Top Ten strategy Tricks — Really our ten favorite strategy concepts.
Here at strategic science we have a bag of tricks — mostly different strategic techniques used for intelligence, planning, execution and adaptation. Things like SWOT, PESTL, five forces, value chains, PERT, Gannt Logic, Mett — TC, C4ISR, The Kill Chain… etc.
Given our time available, a full analysis of even one let alone 10 methods would be so long nobody will read it.
So we’ll cover one item at a time, Abe Lincoln style (like a woman’s dress, long enough to cover up, but short enough to keep interest). But we’ll give you the full list now so you know why you’re coming back for more. And one quick warning, our favorite tricks here at strategic science tend to be unorthodox with an anti establishment interpretation.
10 — Schwerpunkt
9 — Wedge’s Instant Strategy
8 — Action is faster than reaction
7 — Instinct over Facts
6 — Ghost Tactics
5 — Rational Self Interest — The 90% Rule
4 — OODA Loop
3 — Stand Alone Complex
2 — Bad News First
1 — The Fourth Turning
Bonus tricks beyond the Ten: Complexity Theory, Deception Science, and the Macho YoYo.
First in the top ten series
We are putting Schwerpunkt at number 10, because it’s so important it needs to be mentioned first.… Probably belongs as number 1 or 2 if ranked by importance.
“An operation without Schwerpunkt is like a man without character.”
–Field Marshal Paul von Hindenburg
Schwerpunkt is German, translates literally to “hard point” or “difficult point.” The term originates in Clausewitz’ “On War”, where Clausewitz uses it to mean strategic objective, goal or destination.
Schwerpunkt has been adapted by different translations as focus of effort or center of gravity; a somewhat different concept used in modern military doctrine; notably the vastly different interpretations of American COG and German Military Schwerpunkt. Their stuff works, but it’s much more complicated than what we need for strategy.
In strategic science as always, we go to the roots of the term — a hard point, the schwerpunkt is the unmoving target of your strategy. The one thing everyone is working toward.
In the business world, schwerpunkt is typically implemented in the form of visions and mission statements. And here I have to give Herb Rubenstien credit; he says a strategy
should always be something you can state in one sentence. That sentence is your schwerpunkt.
So a schwerpunkt is your strategic target. It could be controlling Baghdad in 72 hours (US Military in 2002), Obtaining 15 Million subscribers (Dish Network), or selling consistent quality fast food across the globe (McDonald’s). Simply communicating the schwerpunkt to everyone participating in the strategy allows them to use their own judgment in how their responsibilities align to the schwerpunkt. And it is the target used to determine priorities and relevance of efforts. If your using resources in such a way that don’t point towards your schwerpunkt, why are you using them?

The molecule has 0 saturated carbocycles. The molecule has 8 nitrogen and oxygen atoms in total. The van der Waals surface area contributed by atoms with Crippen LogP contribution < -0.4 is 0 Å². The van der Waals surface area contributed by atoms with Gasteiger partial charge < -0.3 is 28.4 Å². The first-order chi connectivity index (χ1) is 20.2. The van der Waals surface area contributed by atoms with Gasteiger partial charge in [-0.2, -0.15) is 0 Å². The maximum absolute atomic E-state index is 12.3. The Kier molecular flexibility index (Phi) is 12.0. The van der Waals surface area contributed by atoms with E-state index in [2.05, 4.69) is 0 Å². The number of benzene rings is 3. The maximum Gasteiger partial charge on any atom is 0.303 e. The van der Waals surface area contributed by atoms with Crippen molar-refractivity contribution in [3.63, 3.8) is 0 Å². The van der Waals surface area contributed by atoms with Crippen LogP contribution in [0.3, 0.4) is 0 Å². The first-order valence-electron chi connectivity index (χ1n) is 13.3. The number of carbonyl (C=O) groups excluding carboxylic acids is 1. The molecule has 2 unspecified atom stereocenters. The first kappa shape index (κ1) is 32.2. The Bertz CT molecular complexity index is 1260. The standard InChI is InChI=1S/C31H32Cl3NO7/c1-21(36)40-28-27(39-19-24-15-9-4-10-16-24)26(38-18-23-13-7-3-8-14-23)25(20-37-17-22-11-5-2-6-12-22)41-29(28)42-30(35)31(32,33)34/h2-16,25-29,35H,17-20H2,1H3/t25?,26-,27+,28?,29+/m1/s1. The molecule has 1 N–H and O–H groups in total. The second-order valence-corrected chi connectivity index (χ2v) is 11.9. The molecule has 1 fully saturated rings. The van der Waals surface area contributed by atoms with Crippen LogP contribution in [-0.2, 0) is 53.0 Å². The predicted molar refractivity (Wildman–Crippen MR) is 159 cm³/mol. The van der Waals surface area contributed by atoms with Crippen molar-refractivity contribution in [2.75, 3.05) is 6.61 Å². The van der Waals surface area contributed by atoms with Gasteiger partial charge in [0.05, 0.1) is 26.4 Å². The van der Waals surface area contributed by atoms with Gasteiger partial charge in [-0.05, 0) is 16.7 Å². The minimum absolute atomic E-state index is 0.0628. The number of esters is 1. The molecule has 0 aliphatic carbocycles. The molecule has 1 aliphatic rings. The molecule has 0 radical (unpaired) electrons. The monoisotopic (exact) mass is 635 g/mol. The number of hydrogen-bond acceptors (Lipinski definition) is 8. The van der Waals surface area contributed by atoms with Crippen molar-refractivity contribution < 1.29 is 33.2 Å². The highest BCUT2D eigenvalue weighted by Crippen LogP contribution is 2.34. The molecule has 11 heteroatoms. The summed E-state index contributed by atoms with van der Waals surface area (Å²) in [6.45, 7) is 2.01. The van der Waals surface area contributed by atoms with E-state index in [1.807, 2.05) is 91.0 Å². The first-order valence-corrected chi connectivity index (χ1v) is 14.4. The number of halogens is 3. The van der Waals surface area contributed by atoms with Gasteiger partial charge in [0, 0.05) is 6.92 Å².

Miyamoto Musashi, the legendary Japanese swordsman wrote prolifically on sword fighting; often noting if your goal is to stick the pointy end of the sword into the other man; any fancy techniques, motions, or theories that distract from that simple goal are useless.
This should be obvious upon inspection — a simple sentence that establishes the destination or central goal for the organization provides just enough guidance that the leaders and individuals of the organization can fill in the gaps of the strategic plan and executive guidance that always appear in execution. Better, a well communicated schwerpunkt allows multiple leaders to independently and simultaneously adapt strategy to changing situations immediately coordinated by a common schwerpunkt — without senior leadership getting in the way.
Most common example are the contest reality shows like Iron Chef or Project Runway. The challenge is to often to create a result around a central theme (i.e. schwerpunkt). Judges frequently ask the losers why they ignored the schwerpunkt and went off on some random tangent that had little to do with the scope of the challenge.
My personal example of how a shared group schwerpunkt allows enhanced uncommunicated group coordination was simply meeting my friends for a movie. Freshman year of college, everyone scattered across the state at different colleges and jobs, bunch of disorganized 19 year old’s all agree to meet at the same theater in the city for the 5:30 pm big action movie premier they all wanted to see. Sort of a reunion. Well, this was the early 90’s before cell phones and email, so communication was a challenge.
I got stuck in friday afternoon rush hour when I hit town, and got there about 5:29 PM, about a minute before the big movie started. I was not alone. About 3 of us showed up about that time. There was no way we would get a seat, odds are the new movie would be sold out right?
Well, it didn’t matter. Because we had solid commitments, a firm roster, and group trust; one guy patiently was waiting outside the theater with 3 extra tickets in his hand, and the rest of the group had bought extra sodas and were saving seats inside. All that coordination simply thanks to saying yes to a friend on a 20 second phone call a few days earlier. The Schwerpunkt was to get the gang back together to see a ceratin movie at a certain time; and everyone indepedently corrdinated efforts and picked up each other’s slack to make it happen smoothly despite a lack of communication.
Beyond the question
Simply put, having a schwerpunkt is not enough. It has to be clearly communicated, and used as the priority and central value in decision making. Just like every other wasted strategic plan, it only works if you actually use it and act on it.
See you next week,
Thanks for reading, your humble strategist,